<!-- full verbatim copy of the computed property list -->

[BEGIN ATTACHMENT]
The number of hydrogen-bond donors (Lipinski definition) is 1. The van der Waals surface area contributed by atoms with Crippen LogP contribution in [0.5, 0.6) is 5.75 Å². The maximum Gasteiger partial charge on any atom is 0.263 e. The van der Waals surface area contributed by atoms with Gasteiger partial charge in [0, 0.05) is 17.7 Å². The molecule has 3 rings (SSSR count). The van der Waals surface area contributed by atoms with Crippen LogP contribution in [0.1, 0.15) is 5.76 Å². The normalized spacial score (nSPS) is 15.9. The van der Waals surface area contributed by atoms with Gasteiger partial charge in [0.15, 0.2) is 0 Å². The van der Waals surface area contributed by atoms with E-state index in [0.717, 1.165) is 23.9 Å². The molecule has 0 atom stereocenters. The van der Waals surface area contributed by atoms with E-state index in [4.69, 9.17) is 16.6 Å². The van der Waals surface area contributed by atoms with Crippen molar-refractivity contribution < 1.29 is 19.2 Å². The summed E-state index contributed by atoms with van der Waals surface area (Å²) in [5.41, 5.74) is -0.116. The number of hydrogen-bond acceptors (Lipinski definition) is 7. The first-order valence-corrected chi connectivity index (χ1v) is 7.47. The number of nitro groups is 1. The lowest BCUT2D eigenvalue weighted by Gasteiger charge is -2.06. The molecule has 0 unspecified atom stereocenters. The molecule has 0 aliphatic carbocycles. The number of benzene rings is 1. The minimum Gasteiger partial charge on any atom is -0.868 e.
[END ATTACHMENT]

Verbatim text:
The number of hydrogen-bond donors (Lipinski definition) is 1. The van der Waals surface area contributed by atoms with Crippen LogP contribution in [0.5, 0.6) is 5.75 Å². The maximum Gasteiger partial charge on any atom is 0.263 e. The van der Waals surface area contributed by atoms with Gasteiger partial charge in [0, 0.05) is 17.7 Å². The molecule has 3 rings (SSSR count). The van der Waals surface area contributed by atoms with Crippen LogP contribution in [0.1, 0.15) is 5.76 Å². The normalized spacial score (nSPS) is 15.9. The van der Waals surface area contributed by atoms with Gasteiger partial charge in [0.15, 0.2) is 0 Å². The van der Waals surface area contributed by atoms with E-state index in [0.717, 1.165) is 23.9 Å². The molecule has 0 atom stereocenters. The van der Waals surface area contributed by atoms with E-state index in [4.69, 9.17) is 16.6 Å². The van der Waals surface area contributed by atoms with Crippen molar-refractivity contribution < 1.29 is 19.2 Å². The summed E-state index contributed by atoms with van der Waals surface area (Å²) in [5.41, 5.74) is -0.116. The number of hydrogen-bond acceptors (Lipinski definition) is 7. The first-order valence-corrected chi connectivity index (χ1v) is 7.47. The number of nitro groups is 1. The lowest BCUT2D eigenvalue weighted by Gasteiger charge is -2.06. The molecule has 0 unspecified atom stereocenters. The molecule has 0 aliphatic carbocycles. The number of benzene rings is 1. The minimum Gasteiger partial charge on any atom is -0.868 e.